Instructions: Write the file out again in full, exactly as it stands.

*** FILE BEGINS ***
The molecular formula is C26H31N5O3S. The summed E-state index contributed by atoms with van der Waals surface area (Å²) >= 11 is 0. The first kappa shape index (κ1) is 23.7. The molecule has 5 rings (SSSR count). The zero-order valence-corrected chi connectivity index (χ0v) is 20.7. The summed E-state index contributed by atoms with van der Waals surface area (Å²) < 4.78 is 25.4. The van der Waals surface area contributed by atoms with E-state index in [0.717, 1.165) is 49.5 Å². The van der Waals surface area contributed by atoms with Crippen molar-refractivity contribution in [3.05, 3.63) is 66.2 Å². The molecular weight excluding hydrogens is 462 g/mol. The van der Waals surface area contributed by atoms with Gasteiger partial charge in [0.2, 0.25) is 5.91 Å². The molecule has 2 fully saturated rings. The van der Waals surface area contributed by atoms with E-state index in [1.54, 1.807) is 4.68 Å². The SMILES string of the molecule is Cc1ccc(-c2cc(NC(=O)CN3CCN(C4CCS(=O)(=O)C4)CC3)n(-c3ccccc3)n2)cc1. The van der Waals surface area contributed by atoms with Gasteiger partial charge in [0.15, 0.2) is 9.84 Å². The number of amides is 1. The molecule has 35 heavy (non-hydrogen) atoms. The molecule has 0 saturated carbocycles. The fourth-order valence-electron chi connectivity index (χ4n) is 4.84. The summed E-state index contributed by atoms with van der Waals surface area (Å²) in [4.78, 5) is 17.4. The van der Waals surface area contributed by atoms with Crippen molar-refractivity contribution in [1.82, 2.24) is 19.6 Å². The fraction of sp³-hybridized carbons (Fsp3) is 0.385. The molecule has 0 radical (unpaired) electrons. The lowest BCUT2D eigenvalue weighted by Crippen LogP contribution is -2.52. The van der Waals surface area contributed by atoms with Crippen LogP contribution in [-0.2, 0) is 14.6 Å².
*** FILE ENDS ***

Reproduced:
The molecular formula is C26H31N5O3S. The summed E-state index contributed by atoms with van der Waals surface area (Å²) >= 11 is 0. The first kappa shape index (κ1) is 23.7. The molecule has 5 rings (SSSR count). The zero-order valence-corrected chi connectivity index (χ0v) is 20.7. The summed E-state index contributed by atoms with van der Waals surface area (Å²) < 4.78 is 25.4. The van der Waals surface area contributed by atoms with E-state index in [0.717, 1.165) is 49.5 Å². The van der Waals surface area contributed by atoms with Crippen molar-refractivity contribution in [3.05, 3.63) is 66.2 Å². The molecular weight excluding hydrogens is 462 g/mol. The van der Waals surface area contributed by atoms with Gasteiger partial charge in [0.2, 0.25) is 5.91 Å². The molecule has 2 fully saturated rings. The van der Waals surface area contributed by atoms with E-state index in [1.54, 1.807) is 4.68 Å². The SMILES string of the molecule is Cc1ccc(-c2cc(NC(=O)CN3CCN(C4CCS(=O)(=O)C4)CC3)n(-c3ccccc3)n2)cc1. The van der Waals surface area contributed by atoms with Gasteiger partial charge in [0.15, 0.2) is 9.84 Å². The number of amides is 1. The molecule has 35 heavy (non-hydrogen) atoms. The molecule has 0 saturated carbocycles. The fourth-order valence-electron chi connectivity index (χ4n) is 4.84. The summed E-state index contributed by atoms with van der Waals surface area (Å²) in [4.78, 5) is 17.4. The van der Waals surface area contributed by atoms with Crippen molar-refractivity contribution in [1.82, 2.24) is 19.6 Å². The fraction of sp³-hybridized carbons (Fsp3) is 0.385. The molecule has 0 radical (unpaired) electrons. The lowest BCUT2D eigenvalue weighted by Crippen LogP contribution is -2.52. The van der Waals surface area contributed by atoms with Crippen LogP contribution in [-0.2, 0) is 14.6 Å².